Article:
Daily Progress Report

"If it isn't written down, it didn't happen".

Scenario One:

The Client storms into your office having just noticed that the roof pitch on his house is the 5/12 called for in the plan and not the 6/12 that he swears he told your site supervisor to change it to when he was visiting the job site.  
Wouldn't it be handy to have the date-stamped documentation indicating that, yes, he had suggested the change, but when told the cost of the change would be $4,200, he decided against it?

Scenario Two:

The Client threatens to take you to court for the extra rent she had to pay and for missing Thanksgiving in her new home because "you didn't deliver on schedule" ...
Wouldn't it be useful to be able to document that there were a total of 18 rainy days in the early part of the build that delayed the excavation, foundation and framing, and that she held up construction because she couldn't make up her mind about the height of the window over the kitchen sink.

Scenario Three:

The Attorney for an injured employee of a subcontractor you are using notifies you that he intends to sue your Worker's Comp carrier for head injuries sustained by his client while on your jobsite. 
Wouldn't it be important to have records on hand documenting that you have warned the subcontractor that his employees don't use PPE when the foreman isn't around?

One problem..

Lack of on-site, contemporaneous documentation

Three solutions.

From Builder Resources

Solution #1

First, you can make a hard copy of the report.  These copies would be kept in the job binder, in sequential order.  

At least one entry will be made for each active job per day.  If no one from your firm was at the jobsite that day, the entry would reflect that.  More likely, you would use the form to document the work done on the site that day.  Use a separate line for each trade involved, and be certain to comment on what took place.

Use as many of these forms as necessary for each project.

Solution #2

The second option, available in the same download, is an electronic version of the hard copy.

Download the file to your computer for each project.  Rename the file and save to Dropbox (or other cloud platform). In the Anderson Project file, name the file something like DPR-Anderson-YY-MMDD.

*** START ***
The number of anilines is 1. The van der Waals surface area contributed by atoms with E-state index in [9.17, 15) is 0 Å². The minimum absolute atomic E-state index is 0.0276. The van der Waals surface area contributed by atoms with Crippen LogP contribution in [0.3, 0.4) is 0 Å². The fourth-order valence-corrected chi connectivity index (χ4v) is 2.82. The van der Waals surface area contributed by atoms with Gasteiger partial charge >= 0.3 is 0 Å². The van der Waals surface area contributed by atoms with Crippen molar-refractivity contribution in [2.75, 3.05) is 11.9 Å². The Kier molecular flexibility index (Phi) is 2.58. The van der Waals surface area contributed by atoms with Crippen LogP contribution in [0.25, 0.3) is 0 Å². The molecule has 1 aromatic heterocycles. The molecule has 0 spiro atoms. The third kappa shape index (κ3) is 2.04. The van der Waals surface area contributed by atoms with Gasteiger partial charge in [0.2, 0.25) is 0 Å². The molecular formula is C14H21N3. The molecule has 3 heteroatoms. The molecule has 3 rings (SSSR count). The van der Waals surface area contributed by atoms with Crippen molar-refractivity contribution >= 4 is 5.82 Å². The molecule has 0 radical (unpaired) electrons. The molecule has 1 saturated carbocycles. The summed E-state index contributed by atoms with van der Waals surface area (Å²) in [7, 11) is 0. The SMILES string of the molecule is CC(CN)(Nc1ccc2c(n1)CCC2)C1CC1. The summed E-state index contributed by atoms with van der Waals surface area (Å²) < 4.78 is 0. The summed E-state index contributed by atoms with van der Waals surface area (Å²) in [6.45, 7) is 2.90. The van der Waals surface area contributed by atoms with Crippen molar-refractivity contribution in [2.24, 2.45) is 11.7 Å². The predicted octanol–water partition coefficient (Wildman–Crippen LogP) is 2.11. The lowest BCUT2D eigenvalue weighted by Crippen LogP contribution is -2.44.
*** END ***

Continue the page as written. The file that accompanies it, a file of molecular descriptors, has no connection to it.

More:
Then call the file up at the jobsite or back at your office and make the appropriate entries.

Solution #3

Imagine having the daily job activity entered every day by your superintendent and available to you in real time, seconds after the entry is made.

Imagine your designer able to put product changes on-line for immediate update.

Imagine knowing that every important activity on every  job is being updated moment by moment by your entire organization. 

It’s possible using the free version of Asana.

Here’s how…

The Daily Progress Report is filed every day on every active job.  The process shown here gets the time required to make the report down to about a minute per job. With that kind of efficiency, and with how important the information is in terms of litigation risk management, there is just no excuse for neglecting to file the Daily Progress Report on every active job every day.

No matter which solution you use, the daily entry should include:

  • Meetings with the client at the site, and any changes directed by the client;
  • Any comments or commendations by the client;
  • Which subcontractors were on site, for how long, and what they did;
  • How many subcontractor employees were on site;
  • Subcontractor safety issues;
  • Any injuries to anyone on the jobsite;
  • What materials were used and how they were used;
  • Summarize any communication between the job superintendent and the subcontractor;
  • Any conflicts between trades and how the conflicts were resolved;
  • Anything else of importance.

More information on the Asana Project Management platform

This lesson only covers the use of the Daily Progress Report feature in Asana.  Find much more information about using the Asana platform for project management in the Builder Academy courses below.

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